- Case report
- Open Access
- Open Peer Review
Complications during pharmacological stress echocardiography: a video-case series
© Varga et al; licensee BioMed Central Ltd. 2005
- Received: 30 May 2005
- Accepted: 02 September 2005
- Published: 02 September 2005
Stress echocardiography is a cost-effective tool for the modern noninvasive diagnosis of coronary artery disease. Several physical and pharmacological stresses are used in combination with echocardiographic imaging, usually exercise, dobutamine and dipyridamole. The safety of a stress is (or should be) a major determinant in the choice of testing. Although large scale single center experiences and multicenter trial information are available for both dobutamine and dipyridamole stress echo testing, complications or side effects still can occur even in the most experienced laboratories with the most skilled operators.
We decided to present a case collection of severe complications during pharmacological stress echo testing, including a ventricular tachycardia, cardiogenic shock, transient ischemic attack, torsade de pointe, fatal ventricular fibrillation, and free wall rupture.
We believe that, in this field, every past complication described is a future complication avoided; what happens in your lab is more true of what you read in journals; and Good Clinical Practice is not "not having complications", but to describe the complications you had.
- Ventricular Tachycardia
- Stress Echocardiography
- Pharmacological Stress
The safety of the stress test is a major issue in deciding its practicability and cost-effectiveness – yet, many major complications remain "unmentioned and unheard", for several reasons – mainly related to the "file drawer" bias, lack of time ("busy agenda bias") or unfamiliarity with the technicalities of scientific communication (editorial "black box bias").
Stress echocardiography is a cost-effective tool for the modern noninvasive diagnosis of coronary artery disease . Several physical and pharmacological stresses are used in combination with echocardiographic imaging, usually exercise, dobutamine and dipyridamole. The safety of a stress is (or should be) a major determinant in the choice of testing. Although large scale single center experiences and multicenter trial information are available for both dobutamine and dipyridamole [2–6] stress echo testing, complications or side effects still can occur even in the most experienced laboratories with the most skilled operators. We believe that, in this field, every past complication described is a future complication avoided; what happens in your lab is more true than what you read in journals; and Good Clinical Practice is not "not having complications", but to describe the complications you had. Therefore, we decided to present an unusual case series, consisting in a collection of severe complications during pharmacological stress echo testing.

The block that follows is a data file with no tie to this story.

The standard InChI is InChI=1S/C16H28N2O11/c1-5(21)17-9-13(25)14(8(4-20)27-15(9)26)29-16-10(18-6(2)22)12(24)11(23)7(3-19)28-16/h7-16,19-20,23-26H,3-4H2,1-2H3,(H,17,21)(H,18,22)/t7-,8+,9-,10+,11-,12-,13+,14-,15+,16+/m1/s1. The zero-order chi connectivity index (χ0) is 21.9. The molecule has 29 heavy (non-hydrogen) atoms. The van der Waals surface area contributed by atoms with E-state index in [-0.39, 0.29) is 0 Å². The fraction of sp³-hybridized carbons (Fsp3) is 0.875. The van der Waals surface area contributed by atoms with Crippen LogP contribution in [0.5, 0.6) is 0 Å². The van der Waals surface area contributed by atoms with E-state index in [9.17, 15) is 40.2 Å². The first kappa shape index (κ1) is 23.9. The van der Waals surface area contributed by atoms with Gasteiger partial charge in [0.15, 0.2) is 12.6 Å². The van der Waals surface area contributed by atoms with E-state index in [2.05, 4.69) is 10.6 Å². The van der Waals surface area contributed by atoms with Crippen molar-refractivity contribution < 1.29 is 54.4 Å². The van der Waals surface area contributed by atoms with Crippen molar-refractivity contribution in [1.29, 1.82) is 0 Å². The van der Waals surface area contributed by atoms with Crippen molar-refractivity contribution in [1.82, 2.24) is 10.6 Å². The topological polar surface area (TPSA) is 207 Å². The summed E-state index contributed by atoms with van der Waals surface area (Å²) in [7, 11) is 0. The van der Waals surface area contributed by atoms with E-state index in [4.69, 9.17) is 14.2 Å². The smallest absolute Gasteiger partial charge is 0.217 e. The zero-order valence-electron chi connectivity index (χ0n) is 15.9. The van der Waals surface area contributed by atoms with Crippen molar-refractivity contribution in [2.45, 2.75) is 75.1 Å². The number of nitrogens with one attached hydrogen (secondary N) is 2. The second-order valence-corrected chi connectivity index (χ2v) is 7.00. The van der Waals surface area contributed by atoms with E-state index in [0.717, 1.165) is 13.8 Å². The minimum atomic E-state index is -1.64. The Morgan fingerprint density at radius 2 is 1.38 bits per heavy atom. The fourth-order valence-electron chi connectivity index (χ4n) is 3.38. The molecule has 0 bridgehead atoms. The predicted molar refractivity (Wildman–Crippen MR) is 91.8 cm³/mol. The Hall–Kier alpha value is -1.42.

Additional File 1: The baseline echo (apical 4 chamber view) with apical hypokinesis. (MPG 5 MB)
Additional File 2: No change in wall motion, but ventricular tachycardia developed at peak stress. (MPG 7 MB)
Additional File 3: Resting parasternal short axis view and apical 4 chamber view with normal regional left ventricular wall motion. (MPG 5 MB)
Additional File 4: Following the dipyridamole administration cardiogenic shock occurred. Depressed global left ventricular function can be seen both from parasternal long axis view and apical 4 chamber view. (MPG 9 MB)
Additional File 5: Apical 4 chamber view during low dose dobutamine. (MPG 8 MB)
Additional File 6: Parasternal long axis view. The initiation of the torsade de pointe ventricular tachycardia. (MPG 8 MB)
Additional File 7: Apical 4 chamber view and apical long axis view. Apical and posterior akinesia on the resting images. (MPG 8 MB)
Additional File 8: Ventricular fibrillation following a low dose dobutamine. (MPG 8 MB)
Additional File 9: Quad-screen image of a patient with inferior aneurysm. (MPG 9 MB)
Additional File 10: The image of the heart following a cardiac rupture with huge pericardial effusion. (MPG 9 MB)
As stated in the American College of Cardiology/American Heart Association Clinical Competence Statement on Stress Testing, cognitive skills are required to attain competence in the direct supervision of stress echocardiographic tests, but not only the knowledge of the complications of different pharmacological agents but also the knowledge of their complication rate is important . Therefore, both the patient and the physician, should be fully aware of the rate of complications during the application of all forms of stress. It is our stress policy, in the everyday echo lab activity, to strictly adopt the following criteria based on conventional wisdom and evidence-based medicine: 1) Avoid contraindications; 2) Never exceed standard dosages; 3) Perform the test after signed information consent has been obtained; 4) There must always be an attending physician; 5) Outpatients should be kept for 60' in the waiting room after testing; 6) Indications for testing must be class first class.
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